2. Hey Travis,
    Thank you for your comment and your ongoing readership. I put a lot into this blog and it’s great to know they’re appreciated.

    The one thing that really jumps out in the numbers from a pro-Manziel perspective is that he throws more passes. Virtually everything else points toward McCarron. Once you clear a certain hurdle for pass attempts–basically weeding out option style offenses– which both guys have, it’s not really a good or bad thing that Manziel throws more often; it’s just a thing.

    When I run them through my formula, I have to ‘equalize’ their attempts. Because we’re trying to project college players to the NFL, I use a round number that is about what they might throw on Sundays, 30 or 35 passes would work. In this case I’ve chosen 35. From there, McCarron’s higher YPC, td%, and int% take over.

  3. More subjectively, I think that Kevin Sumlin is an offensive genius and is able to get the most out of his players. Looking at his time as HC of Houston or as a coordinator at Oklahoma, neither Case Keenum, Jason White were anything (let alone anything special) in the NFL, despite putting up outrageous college numbers.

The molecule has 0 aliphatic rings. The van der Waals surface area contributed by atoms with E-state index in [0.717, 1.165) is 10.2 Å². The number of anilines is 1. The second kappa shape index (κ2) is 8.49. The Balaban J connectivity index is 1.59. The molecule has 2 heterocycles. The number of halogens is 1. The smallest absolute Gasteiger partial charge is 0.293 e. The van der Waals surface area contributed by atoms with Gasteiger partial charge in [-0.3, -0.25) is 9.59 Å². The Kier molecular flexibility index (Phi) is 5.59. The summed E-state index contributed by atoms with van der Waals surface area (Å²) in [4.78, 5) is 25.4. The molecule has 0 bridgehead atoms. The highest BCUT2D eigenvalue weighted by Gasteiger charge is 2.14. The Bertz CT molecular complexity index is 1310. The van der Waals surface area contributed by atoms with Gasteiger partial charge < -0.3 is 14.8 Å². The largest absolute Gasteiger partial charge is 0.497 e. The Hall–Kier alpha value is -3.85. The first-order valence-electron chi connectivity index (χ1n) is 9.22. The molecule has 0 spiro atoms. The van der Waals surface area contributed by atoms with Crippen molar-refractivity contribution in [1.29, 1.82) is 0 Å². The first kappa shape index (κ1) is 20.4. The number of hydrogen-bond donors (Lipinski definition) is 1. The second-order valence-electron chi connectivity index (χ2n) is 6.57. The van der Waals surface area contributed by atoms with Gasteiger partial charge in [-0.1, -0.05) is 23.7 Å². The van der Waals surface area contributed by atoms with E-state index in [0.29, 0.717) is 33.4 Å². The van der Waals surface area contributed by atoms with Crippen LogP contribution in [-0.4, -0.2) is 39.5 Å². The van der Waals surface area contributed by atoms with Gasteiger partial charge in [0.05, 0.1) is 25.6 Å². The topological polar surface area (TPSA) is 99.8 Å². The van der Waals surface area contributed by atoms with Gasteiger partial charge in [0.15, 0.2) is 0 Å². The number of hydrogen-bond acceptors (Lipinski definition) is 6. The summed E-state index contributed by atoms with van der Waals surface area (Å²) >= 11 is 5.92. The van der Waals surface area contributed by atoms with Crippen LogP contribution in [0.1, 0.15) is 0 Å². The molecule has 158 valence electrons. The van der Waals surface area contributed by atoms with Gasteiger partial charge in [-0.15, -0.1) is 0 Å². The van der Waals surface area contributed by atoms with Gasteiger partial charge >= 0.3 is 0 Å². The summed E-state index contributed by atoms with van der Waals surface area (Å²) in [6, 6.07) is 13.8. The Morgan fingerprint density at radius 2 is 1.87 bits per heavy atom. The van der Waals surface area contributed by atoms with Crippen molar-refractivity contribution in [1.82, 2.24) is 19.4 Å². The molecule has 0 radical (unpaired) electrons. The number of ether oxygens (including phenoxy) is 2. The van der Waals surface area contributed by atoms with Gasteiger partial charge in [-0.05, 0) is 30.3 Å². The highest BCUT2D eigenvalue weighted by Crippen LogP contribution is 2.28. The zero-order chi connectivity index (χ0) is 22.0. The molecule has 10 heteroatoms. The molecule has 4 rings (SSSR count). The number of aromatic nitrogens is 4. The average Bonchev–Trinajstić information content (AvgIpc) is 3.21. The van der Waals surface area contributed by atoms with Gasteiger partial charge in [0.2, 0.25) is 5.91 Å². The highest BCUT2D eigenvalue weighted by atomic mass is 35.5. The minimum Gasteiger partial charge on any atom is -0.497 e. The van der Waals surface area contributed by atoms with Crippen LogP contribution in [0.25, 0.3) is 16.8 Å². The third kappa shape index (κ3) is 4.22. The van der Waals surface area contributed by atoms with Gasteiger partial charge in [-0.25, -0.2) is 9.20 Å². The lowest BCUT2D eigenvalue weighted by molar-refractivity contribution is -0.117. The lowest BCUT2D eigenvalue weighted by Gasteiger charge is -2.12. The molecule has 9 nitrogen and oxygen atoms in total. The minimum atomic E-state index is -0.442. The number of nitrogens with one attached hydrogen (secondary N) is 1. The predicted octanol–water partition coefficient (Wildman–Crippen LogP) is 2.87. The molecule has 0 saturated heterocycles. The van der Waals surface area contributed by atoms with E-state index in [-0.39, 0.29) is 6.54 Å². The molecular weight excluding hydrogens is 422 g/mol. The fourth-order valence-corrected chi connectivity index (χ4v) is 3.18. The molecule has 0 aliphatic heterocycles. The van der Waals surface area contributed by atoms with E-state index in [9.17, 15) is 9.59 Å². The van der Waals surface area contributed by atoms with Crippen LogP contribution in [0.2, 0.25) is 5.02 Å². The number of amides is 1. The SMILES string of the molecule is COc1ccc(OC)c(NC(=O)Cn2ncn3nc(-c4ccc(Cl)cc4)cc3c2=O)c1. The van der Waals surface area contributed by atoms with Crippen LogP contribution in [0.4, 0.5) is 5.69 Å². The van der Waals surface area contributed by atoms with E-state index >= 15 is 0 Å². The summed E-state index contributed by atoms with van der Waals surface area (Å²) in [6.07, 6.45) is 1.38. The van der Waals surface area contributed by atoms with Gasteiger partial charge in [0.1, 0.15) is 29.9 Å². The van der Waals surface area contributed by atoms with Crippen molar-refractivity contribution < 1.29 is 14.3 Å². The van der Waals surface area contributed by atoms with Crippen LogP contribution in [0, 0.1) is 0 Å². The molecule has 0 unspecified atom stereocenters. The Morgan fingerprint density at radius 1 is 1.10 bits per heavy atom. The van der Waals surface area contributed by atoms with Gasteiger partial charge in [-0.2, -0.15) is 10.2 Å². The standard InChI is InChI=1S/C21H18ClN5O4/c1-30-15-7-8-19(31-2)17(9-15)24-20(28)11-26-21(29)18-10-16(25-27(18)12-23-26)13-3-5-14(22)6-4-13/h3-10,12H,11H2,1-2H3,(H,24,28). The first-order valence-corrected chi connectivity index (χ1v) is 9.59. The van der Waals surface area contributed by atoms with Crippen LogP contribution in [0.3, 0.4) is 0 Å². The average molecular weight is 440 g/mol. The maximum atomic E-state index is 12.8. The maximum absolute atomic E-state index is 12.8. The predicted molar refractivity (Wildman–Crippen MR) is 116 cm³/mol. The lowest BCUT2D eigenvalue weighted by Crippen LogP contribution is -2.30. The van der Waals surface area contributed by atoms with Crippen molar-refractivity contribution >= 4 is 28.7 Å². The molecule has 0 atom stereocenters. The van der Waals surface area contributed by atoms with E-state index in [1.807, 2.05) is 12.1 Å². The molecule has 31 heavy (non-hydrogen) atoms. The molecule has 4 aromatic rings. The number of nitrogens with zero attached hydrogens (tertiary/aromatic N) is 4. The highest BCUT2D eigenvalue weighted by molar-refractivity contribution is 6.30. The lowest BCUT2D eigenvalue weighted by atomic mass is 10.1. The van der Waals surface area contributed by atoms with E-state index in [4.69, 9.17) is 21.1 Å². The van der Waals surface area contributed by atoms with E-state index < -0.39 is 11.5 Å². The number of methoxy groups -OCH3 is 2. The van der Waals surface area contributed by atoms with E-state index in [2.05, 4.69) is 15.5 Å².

McCarron is noticeably better–and slightly bigger–than Saban’s last protege, McElroy, who people generally thought was an okay player, except that he was too small. McCarron is operating in a pro-style offense, compared to Manziel’s arrangement.

    It’s actually interesting to compare Keenum’s 2008 season (year 1 under Sumlin) to Manziel’s 2012 (year 1 under Sumlin). As best I can tell, they are similar size QBs, similar–above average– passing talents, both allocated about 51-55 touches per game (manziel ran 10 times more per game than Keenum) Certainly Manziel’s level of competition is much higher, but that’s not to say that Keenum disappeared against BCS quality talent.

    Keenum played 6.5 BCS teams from 2008-2011
    2011: UCLA, Penn St
    2010: UCLA (injured knee halfway thru game)
    2009: Oklahoma St, Texas Tech, Mississippi St
    2008: Oklahoma St

    Compare his numbers from those 6.5 games vs Manziel’s 8 key games in 2012

    Completion %
    Keenum- 66.6%
    Manziel- 65.4%

    Keenum- 11.1
    Manziel- 11.5

    Keenum- 4.9%
    Manziel- 4.1%

    Keenum- 1.7%
    Manziel- 2.4%

    Overall Grade:
    Keenum- 97.5
    Manziel- 91.7

    Case Keenum was an all time record-setting passer, but was labeled “too small” and a “system quarterback.” when it came to his NFL evaluation Why, when Manziel exists in that same system, is it NOT okay to call him a product of the system? From what I can tell, he’s just as much of a product as Keenum was, except he is more of a running threat.

    Comparatively, AJ McCarron is just plain good in a pro-style system, and only appears to be getting better.

  4. by the way, how much did you love that ‘one point safety’ in the fiesta bowl? Did you see a spike in blog traffic as a result of people searching that term on Google?

Comments are closed.